It is a combination of improved technology, reduced fine grind requirements and maintenance benefits that led to Los Andes Copper replacing the SAG and ball mill crushing circuit proposed in its Vizcachitas copper-molybdenum project preliminary economic assessment (PEA), with a three-stage crushing circuit that uses high pressure grinding roll (HPGR) technology in the tertiary crushing stage, according to Executive Chairman, Fernando Porcile.
In the middle of a prefeasibility study on the Vizcachitas project, Los Andes recently issued an update on the study progress.
A delay of PFS publication to the March quarter of 2021 due to the onset of COVID-19 impacting some of the metallurgical test work and field work at the project might have been the key takeaway for investors, but those in the mining technology game will be focusing on the revised process flowsheet being put forward at the Chile project.
One of the big changes was seen at the front end on the comminution side.
In the close to year since issuing the June 2019 PEA, and with the arrival of Porcile and his team, the company’s understanding of its orebody characteristics and the technology available to it as a new greenfield project owner has grown.
Porcile said the ore at Vizcachitas is very suitable to this energy efficient HPGR technology, with metallurgical test work showing an HPGR circuit can reduce the sensitivity to changes in hardness, providing a product that is more consistent in size. This will help reduce major process fluctuations downstream – where there have also been some changes.
The P80 target grind size of 240 microns hasn’t changed much – moving up to a P80 of 240-300 microns – but the SAG and ball mill circuit has been replaced with a three stage crushing circuit using secondary crushers in open circuit and HPGR as a tertiary crusher in closed circuit.
On the preliminary comminution process flowsheet, this includes the use of a Metso Superior™ MKIII primary gyratory crusher, feeding three Nordberg® MP2500™ cone crushers, which move into 40,000 t crushed ore bins. This material is then conveyed to two Metso HRC™ 2600 HPGRs.
Los Andes says the configuration of secondary cone crushers in an open circuit avoids the use of a coarse ore stockpile and recirculation conveyor belts – reducing dust emission sources – while the closed reverse grinding circuit allows less production of fines, which is helpful for the follow-on thickening and filtration stages.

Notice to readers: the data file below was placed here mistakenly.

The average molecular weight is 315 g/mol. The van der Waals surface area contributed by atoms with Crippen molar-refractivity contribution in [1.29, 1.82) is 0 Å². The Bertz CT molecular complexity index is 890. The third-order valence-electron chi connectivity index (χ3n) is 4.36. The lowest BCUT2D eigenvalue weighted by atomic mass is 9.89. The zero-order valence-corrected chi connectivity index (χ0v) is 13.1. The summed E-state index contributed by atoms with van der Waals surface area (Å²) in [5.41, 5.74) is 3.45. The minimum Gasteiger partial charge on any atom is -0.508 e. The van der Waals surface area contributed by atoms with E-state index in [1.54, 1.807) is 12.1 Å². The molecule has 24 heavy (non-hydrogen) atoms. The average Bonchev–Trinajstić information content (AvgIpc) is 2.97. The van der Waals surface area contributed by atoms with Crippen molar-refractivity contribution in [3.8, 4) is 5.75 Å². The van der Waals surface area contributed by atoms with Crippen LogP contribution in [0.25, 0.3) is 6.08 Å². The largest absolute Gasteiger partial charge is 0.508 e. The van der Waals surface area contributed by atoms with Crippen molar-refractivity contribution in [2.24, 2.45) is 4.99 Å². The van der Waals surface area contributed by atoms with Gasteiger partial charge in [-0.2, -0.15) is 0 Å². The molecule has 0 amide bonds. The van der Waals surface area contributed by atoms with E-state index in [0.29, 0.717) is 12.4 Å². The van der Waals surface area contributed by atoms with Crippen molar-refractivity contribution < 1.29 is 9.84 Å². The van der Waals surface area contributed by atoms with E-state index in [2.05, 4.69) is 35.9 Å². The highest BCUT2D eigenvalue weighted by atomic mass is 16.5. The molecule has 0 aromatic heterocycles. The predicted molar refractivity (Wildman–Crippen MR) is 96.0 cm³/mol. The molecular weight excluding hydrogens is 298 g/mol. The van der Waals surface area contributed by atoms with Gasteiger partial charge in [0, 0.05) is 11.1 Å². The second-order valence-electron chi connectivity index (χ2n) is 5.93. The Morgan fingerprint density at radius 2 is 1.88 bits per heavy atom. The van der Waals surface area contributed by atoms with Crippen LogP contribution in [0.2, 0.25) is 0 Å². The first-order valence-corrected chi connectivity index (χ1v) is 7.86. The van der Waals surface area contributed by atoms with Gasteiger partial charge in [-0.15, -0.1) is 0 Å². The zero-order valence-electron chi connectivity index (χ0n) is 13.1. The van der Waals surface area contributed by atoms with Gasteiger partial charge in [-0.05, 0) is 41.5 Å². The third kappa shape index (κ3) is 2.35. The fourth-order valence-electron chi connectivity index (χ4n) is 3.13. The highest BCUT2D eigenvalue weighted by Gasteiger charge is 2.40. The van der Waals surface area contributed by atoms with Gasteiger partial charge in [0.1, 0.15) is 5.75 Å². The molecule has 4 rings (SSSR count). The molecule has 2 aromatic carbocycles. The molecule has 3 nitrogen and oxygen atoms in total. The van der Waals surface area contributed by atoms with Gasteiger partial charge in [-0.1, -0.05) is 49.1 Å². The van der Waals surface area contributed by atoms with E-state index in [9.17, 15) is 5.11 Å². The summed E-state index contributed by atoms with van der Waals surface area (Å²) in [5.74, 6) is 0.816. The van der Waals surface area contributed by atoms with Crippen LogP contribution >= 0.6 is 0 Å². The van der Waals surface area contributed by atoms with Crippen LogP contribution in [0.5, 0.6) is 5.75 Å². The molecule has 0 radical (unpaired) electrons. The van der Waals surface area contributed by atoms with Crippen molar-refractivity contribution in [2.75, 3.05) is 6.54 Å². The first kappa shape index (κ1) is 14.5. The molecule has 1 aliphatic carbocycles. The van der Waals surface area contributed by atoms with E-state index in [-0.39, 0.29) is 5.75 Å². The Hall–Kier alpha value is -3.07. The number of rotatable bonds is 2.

On top of this, the secondary crushing and grinding plant in this setup is close to the primary crusher, which also reduces coarse ore conveying costs.
Porcile said HPGR technology has moved on a long way in the last decade and now represents a more reliable proposition than using the SAG and ball mill circuit previously proposed.
“There is much less risk associated with using HPGRs in a new operation,” he told IM. “Large SAG mills not only take up lots of space within the plant, they can also come with teething problems during start up.”
He added: “HPGRs used to come with lots of wear problems, meaning you had to replace the rollers often. The maintenance on them is that much better now; the rollers do not wear out as quickly and, when they do, you can easily replace them.”
On top of the obvious benefits in energy consumption that come with using HPGR technology, there are positives that can be felt further down the process flowsheet.
“We are very confident that HPGR is the best alternative for our project due to the nature and quality of our ore,” Porcile said. “We produce very little fines, which has an impact on the way we deal with tailings.”
The combination of a lack of fines and low presence of clays (mainly kaolinite) has helped filtration performance in test work, indicating that a dry-stacked tailings solution may be viable at Vizcachitas, Porcile said.
This could provide an up to 50% reduction in water consumption compared with the PEA at Vizcachitas. It could also see some 82% of water recovered throughout the process, in addition to a significant reduction in infrastructure requirements.
“We go from having infrastructure in two valleys in the PEA to one in the PFS,” Porcile said on the latter point.
One may think creating a dry-stacking operation at a 110,000 t/d throughput mine would prove costly and difficult, but the lack of fines and low presence of clays already mentioned means the process is a lot simpler to other dry-stacking projects currently on the table across the globe, according to Los Andes.
Test work to date has indicated that coarse material from the plant (plus-400 microns) could produce a cake with 14%-18% moisture through the use of belt conveyors. This material currently makes up 87% of the envisaged tonnage.
Only 13% of tonnage classed as fines (less than 400 microns) would have to go through pressure filters to produce a 16-19% moisture cake, according to the company.
Porcile says these belt filters work just as well as pressure filters on the coarse material from Vizcachitas but are that much more cost effective.
“Belt filters come with high filtration rates, are low cost (in terms of capex) and are reliable,” Porcile said. “In the study, we envisage saving pressure filters only for the very top level of material.”
While it is too early to talk about the impact these changes will have on the capital expenditure and net present value numbers to be included in the PFS, expect the $1.87 billion and $1.8 billion (after tax and with an 8% discount), respectively, to change.